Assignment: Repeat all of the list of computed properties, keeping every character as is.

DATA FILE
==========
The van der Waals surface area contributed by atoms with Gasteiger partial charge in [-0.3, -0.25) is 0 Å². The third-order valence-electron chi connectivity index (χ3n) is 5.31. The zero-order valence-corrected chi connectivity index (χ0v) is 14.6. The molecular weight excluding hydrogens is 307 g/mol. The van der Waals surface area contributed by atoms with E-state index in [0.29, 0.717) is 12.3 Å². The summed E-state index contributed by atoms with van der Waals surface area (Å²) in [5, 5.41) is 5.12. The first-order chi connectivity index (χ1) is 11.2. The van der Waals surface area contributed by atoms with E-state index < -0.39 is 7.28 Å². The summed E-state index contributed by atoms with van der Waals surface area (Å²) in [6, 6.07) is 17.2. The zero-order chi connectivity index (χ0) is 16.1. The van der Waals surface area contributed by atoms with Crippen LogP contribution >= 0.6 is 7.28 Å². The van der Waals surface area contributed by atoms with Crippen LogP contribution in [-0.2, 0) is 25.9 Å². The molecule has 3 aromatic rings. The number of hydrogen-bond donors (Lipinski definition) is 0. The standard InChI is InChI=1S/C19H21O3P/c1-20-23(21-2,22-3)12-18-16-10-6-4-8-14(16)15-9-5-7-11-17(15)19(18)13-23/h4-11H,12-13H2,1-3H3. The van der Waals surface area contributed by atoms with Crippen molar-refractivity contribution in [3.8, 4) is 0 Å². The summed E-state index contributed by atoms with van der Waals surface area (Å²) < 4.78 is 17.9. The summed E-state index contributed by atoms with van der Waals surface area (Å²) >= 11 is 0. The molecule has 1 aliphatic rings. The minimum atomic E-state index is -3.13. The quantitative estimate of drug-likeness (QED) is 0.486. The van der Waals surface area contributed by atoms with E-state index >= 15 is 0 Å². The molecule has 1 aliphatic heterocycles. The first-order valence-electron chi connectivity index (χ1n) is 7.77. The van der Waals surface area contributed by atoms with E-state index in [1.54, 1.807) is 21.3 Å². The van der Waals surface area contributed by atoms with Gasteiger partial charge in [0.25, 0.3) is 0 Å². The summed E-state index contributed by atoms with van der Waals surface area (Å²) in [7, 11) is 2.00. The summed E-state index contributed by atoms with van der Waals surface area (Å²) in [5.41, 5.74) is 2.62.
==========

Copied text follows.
The van der Waals surface area contributed by atoms with Gasteiger partial charge in [-0.3, -0.25) is 0 Å². The third-order valence-electron chi connectivity index (χ3n) is 5.31. The zero-order valence-corrected chi connectivity index (χ0v) is 14.6. The molecular weight excluding hydrogens is 307 g/mol. The van der Waals surface area contributed by atoms with E-state index in [0.29, 0.717) is 12.3 Å². The summed E-state index contributed by atoms with van der Waals surface area (Å²) in [5, 5.41) is 5.12. The first-order chi connectivity index (χ1) is 11.2. The van der Waals surface area contributed by atoms with E-state index < -0.39 is 7.28 Å². The summed E-state index contributed by atoms with van der Waals surface area (Å²) in [6, 6.07) is 17.2. The zero-order chi connectivity index (χ0) is 16.1. The van der Waals surface area contributed by atoms with Crippen LogP contribution >= 0.6 is 7.28 Å². The van der Waals surface area contributed by atoms with Crippen LogP contribution in [-0.2, 0) is 25.9 Å². The molecule has 3 aromatic rings. The number of hydrogen-bond donors (Lipinski definition) is 0. The standard InChI is InChI=1S/C19H21O3P/c1-20-23(21-2,22-3)12-18-16-10-6-4-8-14(16)15-9-5-7-11-17(15)19(18)13-23/h4-11H,12-13H2,1-3H3. The van der Waals surface area contributed by atoms with Crippen molar-refractivity contribution in [3.8, 4) is 0 Å². The summed E-state index contributed by atoms with van der Waals surface area (Å²) < 4.78 is 17.9. The summed E-state index contributed by atoms with van der Waals surface area (Å²) >= 11 is 0. The molecule has 1 aliphatic rings. The minimum atomic E-state index is -3.13. The quantitative estimate of drug-likeness (QED) is 0.486. The van der Waals surface area contributed by atoms with E-state index >= 15 is 0 Å². The molecule has 1 aliphatic heterocycles. The first-order valence-electron chi connectivity index (χ1n) is 7.77. The van der Waals surface area contributed by atoms with E-state index in [1.54, 1.807) is 21.3 Å². The van der Waals surface area contributed by atoms with Gasteiger partial charge in [0.25, 0.3) is 0 Å². The summed E-state index contributed by atoms with van der Waals surface area (Å²) in [7, 11) is 2.00. The summed E-state index contributed by atoms with van der Waals surface area (Å²) in [5.41, 5.74) is 2.62.